Nearly all students who apply to veterinary school will have strong grades and GRE scores. In order to stand out, an applicant must showcase how they utilize their spare time with meaningful social or academic enrichment.
Pursue Meaningful Experiences
Working to support yourself, volunteering in an appropriate health-care setting, and undergraduate (or graduate) research are the most common co-curricular and extra-curricular activities on student resumes. In addition, college organizations and fraternities offer many social and academic service opportunities where you can develop and practice important leadership skills. Even serving as a Teaching Assistant for a college professor can become a meaningful learning and leadership opportunity.
Veterinary schools also look for students who show dedication to causes and/or communities. These do not necessarily have to pertain to the health-care industry, but should demonstrate that you are capable of deep involvement and making a long-term commitment. In many cases, students will become involved, volunteer, or work in a health care setting to shadow a number of veterinarians and interact with patients.
Volunteering and Job Shadowing
The more time you spend volunteering, shadowing or employed with health-care professionals, the more convinced you will become that veterinary care is (or is not) the right path for you. Most veterinary schools require many hours of hands-on work with animals and in a clinical setting.
These types of experiences allow the student to demonstrate that they understand the day-to-day rigors of the profession and are still able to commit to a professional life-style that is very demanding of one’s time, energy, intellect, and in many cases, one’s integrity. In the process, students are also likely to glean information about issues important to the health-care industry, an increasingly important facet of becoming a compassionate veterinarian.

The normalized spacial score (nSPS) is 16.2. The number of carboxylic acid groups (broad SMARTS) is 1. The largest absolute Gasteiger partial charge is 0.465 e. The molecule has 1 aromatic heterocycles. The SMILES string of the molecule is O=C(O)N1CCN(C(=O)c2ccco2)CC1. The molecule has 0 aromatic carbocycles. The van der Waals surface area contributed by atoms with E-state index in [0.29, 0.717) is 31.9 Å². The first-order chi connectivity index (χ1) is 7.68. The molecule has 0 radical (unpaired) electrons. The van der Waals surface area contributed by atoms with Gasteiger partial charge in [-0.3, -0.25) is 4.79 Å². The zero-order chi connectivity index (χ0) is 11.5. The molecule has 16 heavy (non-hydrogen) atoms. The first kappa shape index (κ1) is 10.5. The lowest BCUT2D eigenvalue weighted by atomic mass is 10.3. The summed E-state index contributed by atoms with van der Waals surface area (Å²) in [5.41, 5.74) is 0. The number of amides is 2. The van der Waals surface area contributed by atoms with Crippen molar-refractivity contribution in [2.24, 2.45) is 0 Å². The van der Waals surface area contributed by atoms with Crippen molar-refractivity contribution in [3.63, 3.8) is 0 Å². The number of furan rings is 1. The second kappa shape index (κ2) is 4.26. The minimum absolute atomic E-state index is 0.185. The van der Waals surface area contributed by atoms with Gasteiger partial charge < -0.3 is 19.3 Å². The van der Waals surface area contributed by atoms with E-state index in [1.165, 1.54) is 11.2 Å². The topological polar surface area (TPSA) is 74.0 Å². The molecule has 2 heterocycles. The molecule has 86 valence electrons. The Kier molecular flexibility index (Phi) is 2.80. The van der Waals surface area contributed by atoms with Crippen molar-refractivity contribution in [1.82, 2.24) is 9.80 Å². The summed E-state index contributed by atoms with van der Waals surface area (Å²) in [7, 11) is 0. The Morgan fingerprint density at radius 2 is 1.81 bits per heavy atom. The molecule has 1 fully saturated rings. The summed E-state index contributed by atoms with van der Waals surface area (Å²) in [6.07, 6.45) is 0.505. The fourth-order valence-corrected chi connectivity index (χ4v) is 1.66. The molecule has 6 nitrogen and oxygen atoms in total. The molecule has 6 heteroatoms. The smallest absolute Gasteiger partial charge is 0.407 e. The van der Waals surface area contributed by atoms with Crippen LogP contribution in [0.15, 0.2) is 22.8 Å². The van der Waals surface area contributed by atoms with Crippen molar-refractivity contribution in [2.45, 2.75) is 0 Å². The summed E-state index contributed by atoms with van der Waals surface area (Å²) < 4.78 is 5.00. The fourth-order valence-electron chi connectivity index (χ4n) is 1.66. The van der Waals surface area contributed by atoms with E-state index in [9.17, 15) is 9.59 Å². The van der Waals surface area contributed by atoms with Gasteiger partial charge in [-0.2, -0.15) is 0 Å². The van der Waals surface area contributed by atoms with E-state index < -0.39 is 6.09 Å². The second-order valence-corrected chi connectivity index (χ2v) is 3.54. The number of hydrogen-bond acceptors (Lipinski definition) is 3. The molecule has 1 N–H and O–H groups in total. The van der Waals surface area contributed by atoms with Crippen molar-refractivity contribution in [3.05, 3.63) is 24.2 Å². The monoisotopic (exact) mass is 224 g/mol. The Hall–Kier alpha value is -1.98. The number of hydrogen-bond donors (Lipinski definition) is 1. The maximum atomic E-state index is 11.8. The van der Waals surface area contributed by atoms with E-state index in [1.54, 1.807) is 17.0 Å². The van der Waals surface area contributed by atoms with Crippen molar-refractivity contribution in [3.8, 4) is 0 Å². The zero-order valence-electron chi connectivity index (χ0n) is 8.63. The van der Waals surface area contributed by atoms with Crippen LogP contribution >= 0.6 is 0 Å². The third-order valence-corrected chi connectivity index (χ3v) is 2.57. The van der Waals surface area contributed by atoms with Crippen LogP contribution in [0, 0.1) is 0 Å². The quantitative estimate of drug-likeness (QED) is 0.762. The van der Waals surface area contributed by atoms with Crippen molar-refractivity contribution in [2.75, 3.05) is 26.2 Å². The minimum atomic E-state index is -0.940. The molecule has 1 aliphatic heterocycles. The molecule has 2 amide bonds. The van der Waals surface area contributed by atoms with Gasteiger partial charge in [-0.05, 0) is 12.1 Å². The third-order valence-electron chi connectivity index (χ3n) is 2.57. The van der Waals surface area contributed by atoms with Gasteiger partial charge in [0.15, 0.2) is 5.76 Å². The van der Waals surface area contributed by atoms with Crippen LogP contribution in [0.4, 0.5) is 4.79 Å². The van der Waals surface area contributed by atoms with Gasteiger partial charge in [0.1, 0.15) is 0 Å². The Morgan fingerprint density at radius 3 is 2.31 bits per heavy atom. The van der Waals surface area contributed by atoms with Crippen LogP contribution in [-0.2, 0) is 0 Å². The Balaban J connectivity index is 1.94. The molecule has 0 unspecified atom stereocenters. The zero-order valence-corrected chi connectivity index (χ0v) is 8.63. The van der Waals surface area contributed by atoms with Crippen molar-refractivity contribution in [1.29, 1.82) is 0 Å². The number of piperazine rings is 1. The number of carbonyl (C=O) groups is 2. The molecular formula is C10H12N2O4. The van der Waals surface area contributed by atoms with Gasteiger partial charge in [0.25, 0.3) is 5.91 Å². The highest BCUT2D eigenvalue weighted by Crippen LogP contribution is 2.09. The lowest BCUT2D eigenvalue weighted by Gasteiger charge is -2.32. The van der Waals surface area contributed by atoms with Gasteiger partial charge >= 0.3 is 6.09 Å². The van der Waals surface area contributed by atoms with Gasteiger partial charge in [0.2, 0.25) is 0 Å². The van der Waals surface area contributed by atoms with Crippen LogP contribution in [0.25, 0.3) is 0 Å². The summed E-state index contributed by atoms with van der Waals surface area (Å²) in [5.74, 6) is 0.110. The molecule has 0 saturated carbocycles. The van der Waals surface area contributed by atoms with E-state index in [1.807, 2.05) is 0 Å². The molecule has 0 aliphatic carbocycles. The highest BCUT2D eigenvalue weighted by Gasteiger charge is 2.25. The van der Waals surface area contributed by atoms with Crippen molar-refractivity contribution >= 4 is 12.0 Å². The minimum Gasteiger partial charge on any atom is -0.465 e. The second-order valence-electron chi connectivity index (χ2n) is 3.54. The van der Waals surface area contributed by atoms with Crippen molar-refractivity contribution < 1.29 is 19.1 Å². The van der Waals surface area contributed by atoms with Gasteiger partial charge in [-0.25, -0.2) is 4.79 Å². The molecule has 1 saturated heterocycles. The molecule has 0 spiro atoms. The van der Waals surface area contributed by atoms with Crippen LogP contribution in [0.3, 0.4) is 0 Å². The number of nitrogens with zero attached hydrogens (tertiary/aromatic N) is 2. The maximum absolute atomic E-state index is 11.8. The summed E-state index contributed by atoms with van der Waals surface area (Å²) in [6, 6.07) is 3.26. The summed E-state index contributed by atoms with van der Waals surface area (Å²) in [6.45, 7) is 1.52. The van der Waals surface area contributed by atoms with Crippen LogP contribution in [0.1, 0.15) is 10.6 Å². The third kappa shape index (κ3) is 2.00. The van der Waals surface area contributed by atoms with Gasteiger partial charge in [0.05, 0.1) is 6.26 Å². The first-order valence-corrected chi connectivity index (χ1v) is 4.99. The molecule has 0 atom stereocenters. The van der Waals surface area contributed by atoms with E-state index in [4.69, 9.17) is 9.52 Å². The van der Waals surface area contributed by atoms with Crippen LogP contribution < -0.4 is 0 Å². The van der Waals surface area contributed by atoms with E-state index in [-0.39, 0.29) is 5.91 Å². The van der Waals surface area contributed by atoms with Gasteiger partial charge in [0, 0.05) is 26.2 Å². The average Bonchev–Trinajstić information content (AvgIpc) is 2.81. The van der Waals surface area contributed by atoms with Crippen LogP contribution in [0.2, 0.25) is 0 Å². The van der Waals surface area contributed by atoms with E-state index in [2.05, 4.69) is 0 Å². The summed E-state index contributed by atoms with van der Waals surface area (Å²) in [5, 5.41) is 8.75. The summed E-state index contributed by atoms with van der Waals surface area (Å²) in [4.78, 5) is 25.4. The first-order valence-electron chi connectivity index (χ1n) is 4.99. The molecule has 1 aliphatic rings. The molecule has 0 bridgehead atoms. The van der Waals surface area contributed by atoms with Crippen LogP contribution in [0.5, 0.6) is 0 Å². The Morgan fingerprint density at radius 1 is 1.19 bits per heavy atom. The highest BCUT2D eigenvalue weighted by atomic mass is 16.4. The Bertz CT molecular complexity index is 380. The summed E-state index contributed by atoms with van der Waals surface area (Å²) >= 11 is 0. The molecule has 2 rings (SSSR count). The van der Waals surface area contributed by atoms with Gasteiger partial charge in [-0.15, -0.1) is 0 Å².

Need some ideas for shadowing or volunteering in Kirksville? See this resource on shadowing, volunteering, and employment.
Students involved in research, regardless of the study topic, often demonstrate to the committee, among other things, that a prospective veterinary student is well versed in scientific inquiry, experimental design and, in cases where the outcome is a publication, accomplished at scientific writing. While conducting research is not a requirement for admission to most veterinary schools, developing your research skills may add a competitive edge to your application.
Consequently, regardless of the type of commitment you undertake, veterinary schools will assess your activities with the goal of determining whether you have the fortitude to successfully complete a tour through veterinary school. Remember, not only do you have to undertake such commitments; you have to demonstrate convincing proof on paper that your experience reflects outstanding accomplishments and positive personality traits, and warrants further consideration.
Much like the proverbial tree falling without anyone to hear it, an accomplishment without a publicist seldom yields additional opportunities. You have to be your own publicist and sell your experiences and accomplishments. In some cases, there will be physical proof (as with a publication in a scientific journal or the establishment of a soup kitchen). In many other cases, you (and your letters of recommendation) should provide a verbal description of the depth and character of your extracurricular experiences and accomplishments.